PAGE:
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Labour under fire over pensions tax raid plans

Experts have condemned Labour leader Ed Miliband’s proposal to cut the limits of annual and lifetime tax-free savings in pensions.

Miliband plans to slash the annual allowance form £40,000 to £30,000, and the lifetime allowance from £1.25m to £1m, to fund a £3,000 reduction in university tuition fees.

The proposal has come in for heavy criticism from the pensions industry.

Fidelity Worldwide retirement director Alan Higham says the reductions in the lifetime allowance for tax-free savings will leave pensioners on defined contribution schemes deals worse off than their defined benefit counterparts.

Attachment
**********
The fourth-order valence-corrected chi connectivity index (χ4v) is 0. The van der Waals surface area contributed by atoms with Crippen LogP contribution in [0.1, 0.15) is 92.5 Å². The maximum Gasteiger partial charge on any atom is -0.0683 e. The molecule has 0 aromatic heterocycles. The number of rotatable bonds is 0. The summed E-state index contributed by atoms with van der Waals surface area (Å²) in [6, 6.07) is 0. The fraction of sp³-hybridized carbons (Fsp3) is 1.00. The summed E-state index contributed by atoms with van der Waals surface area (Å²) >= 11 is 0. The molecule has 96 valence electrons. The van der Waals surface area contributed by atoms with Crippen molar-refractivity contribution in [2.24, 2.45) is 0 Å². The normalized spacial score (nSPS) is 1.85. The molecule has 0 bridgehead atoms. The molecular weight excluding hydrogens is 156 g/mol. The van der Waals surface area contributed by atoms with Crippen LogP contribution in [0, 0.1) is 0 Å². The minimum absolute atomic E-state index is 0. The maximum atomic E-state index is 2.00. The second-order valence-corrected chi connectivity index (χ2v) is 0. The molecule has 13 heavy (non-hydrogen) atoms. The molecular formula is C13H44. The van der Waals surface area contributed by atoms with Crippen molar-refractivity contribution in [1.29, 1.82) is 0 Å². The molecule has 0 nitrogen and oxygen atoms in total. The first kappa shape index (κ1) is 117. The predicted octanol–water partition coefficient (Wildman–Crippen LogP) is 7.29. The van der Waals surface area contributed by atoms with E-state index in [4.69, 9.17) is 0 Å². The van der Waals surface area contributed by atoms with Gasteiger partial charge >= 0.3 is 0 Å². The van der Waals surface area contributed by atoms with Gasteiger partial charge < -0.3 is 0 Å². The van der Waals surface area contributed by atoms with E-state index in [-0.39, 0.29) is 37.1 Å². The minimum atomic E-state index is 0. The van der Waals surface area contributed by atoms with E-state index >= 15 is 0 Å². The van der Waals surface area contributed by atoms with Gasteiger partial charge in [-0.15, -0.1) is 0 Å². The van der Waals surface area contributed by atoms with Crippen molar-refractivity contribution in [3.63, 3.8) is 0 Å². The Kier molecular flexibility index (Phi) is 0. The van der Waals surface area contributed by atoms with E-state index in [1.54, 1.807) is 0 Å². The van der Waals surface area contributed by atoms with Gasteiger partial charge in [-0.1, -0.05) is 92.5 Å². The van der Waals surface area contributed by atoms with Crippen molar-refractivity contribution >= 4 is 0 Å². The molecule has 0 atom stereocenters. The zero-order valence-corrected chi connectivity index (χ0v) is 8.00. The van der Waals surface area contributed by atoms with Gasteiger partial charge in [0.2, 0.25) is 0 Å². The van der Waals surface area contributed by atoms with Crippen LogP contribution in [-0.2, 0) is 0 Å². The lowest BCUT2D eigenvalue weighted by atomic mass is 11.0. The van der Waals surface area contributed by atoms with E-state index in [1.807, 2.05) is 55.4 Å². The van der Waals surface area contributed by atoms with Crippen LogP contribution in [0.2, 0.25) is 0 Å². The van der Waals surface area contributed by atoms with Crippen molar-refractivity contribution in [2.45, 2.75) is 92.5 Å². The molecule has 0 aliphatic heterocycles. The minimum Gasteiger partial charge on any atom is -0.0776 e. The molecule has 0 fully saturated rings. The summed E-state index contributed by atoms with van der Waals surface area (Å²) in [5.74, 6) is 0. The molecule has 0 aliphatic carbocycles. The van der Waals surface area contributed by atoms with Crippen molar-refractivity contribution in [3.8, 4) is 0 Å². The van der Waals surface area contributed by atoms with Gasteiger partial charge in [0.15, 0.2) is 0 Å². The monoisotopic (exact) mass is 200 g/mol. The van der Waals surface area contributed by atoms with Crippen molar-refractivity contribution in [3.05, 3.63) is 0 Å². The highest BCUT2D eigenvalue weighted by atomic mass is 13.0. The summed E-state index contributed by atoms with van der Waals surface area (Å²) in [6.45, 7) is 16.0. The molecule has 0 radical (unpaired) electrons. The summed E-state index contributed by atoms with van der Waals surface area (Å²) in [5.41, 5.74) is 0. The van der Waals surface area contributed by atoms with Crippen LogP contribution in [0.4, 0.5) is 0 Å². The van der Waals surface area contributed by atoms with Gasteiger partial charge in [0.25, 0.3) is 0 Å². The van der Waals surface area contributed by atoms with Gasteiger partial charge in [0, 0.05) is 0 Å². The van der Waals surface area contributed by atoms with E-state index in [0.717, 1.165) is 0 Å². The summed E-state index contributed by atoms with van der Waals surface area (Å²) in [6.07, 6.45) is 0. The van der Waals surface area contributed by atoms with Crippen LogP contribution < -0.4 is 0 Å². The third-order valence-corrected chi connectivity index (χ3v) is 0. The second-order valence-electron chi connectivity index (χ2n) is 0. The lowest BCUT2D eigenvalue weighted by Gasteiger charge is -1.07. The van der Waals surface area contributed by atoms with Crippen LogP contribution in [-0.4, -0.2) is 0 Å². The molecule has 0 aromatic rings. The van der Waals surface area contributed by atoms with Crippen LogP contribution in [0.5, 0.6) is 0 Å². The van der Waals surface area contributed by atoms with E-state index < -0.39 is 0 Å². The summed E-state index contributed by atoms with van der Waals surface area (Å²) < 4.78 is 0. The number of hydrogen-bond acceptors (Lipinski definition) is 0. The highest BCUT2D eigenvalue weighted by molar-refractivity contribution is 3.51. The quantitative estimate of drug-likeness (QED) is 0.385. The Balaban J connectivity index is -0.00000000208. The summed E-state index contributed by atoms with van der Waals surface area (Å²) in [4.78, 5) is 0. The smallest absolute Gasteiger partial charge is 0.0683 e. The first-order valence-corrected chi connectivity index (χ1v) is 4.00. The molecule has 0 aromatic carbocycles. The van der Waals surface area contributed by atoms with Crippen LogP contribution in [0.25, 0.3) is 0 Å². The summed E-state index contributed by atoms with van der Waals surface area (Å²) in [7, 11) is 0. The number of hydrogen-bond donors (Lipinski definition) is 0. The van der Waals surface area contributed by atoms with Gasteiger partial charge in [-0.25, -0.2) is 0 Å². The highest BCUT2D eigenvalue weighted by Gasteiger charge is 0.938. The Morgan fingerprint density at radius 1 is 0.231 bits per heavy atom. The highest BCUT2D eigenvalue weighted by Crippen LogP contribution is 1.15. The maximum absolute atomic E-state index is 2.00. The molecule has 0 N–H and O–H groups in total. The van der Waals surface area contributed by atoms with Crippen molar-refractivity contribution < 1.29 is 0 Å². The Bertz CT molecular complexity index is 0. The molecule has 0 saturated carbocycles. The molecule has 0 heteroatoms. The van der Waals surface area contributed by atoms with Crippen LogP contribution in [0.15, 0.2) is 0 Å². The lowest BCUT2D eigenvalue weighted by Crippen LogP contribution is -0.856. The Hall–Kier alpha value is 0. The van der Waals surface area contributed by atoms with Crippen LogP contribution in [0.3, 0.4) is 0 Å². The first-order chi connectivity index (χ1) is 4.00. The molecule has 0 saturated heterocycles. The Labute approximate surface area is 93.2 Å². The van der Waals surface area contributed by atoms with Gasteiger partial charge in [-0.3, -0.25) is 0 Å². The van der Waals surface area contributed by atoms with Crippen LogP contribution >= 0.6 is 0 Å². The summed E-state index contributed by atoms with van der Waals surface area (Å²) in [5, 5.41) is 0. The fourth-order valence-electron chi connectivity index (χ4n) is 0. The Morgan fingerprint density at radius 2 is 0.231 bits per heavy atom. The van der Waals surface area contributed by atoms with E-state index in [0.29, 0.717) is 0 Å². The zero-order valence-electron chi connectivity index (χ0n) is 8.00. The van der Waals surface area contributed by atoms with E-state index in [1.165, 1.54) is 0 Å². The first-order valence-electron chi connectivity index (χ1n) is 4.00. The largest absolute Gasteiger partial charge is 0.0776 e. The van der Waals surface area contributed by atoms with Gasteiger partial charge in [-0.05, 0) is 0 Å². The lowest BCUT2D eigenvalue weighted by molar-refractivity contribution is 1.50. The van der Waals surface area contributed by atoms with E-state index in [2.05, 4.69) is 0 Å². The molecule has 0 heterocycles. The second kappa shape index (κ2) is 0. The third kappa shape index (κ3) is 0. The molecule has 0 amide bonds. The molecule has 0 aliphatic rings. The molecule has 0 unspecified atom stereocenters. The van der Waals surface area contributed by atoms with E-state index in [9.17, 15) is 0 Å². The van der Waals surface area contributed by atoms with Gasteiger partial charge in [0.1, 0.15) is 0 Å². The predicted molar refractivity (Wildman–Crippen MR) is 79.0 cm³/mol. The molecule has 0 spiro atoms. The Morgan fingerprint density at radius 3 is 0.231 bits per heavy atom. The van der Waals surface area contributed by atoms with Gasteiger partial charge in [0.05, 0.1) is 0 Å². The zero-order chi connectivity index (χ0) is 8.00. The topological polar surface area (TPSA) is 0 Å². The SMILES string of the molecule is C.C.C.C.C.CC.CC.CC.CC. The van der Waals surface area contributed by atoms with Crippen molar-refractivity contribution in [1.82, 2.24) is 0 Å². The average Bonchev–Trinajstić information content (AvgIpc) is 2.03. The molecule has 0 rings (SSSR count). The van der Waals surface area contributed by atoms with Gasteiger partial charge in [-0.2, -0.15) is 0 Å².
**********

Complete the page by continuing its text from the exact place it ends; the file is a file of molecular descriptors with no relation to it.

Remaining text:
He says: “£1m sounds a lot but at current annuity rates if you were to buy a typical inflation linked pension it would only be £26k a year.

“But if you are lucky enough to be promised a DB pension then you can get £50,000 out of the regime.

“It goes too far and there’s a massive unfairness between DB and DC pension-holders like public sector employees.”

Informed Choice executive director Nick Bamford says by further tweaking the tax-free ceilings, Labour risks further undermining confidence among savers.

He says: “Nobody in the last 20 years has had a simple platform on which to save for the future with any degree of confidence.

“It’s almost as if they are not thinking straight. All the consumer really wants is an investment in which they can safely save feeling sure that they aren’t constantly getting clobbered.”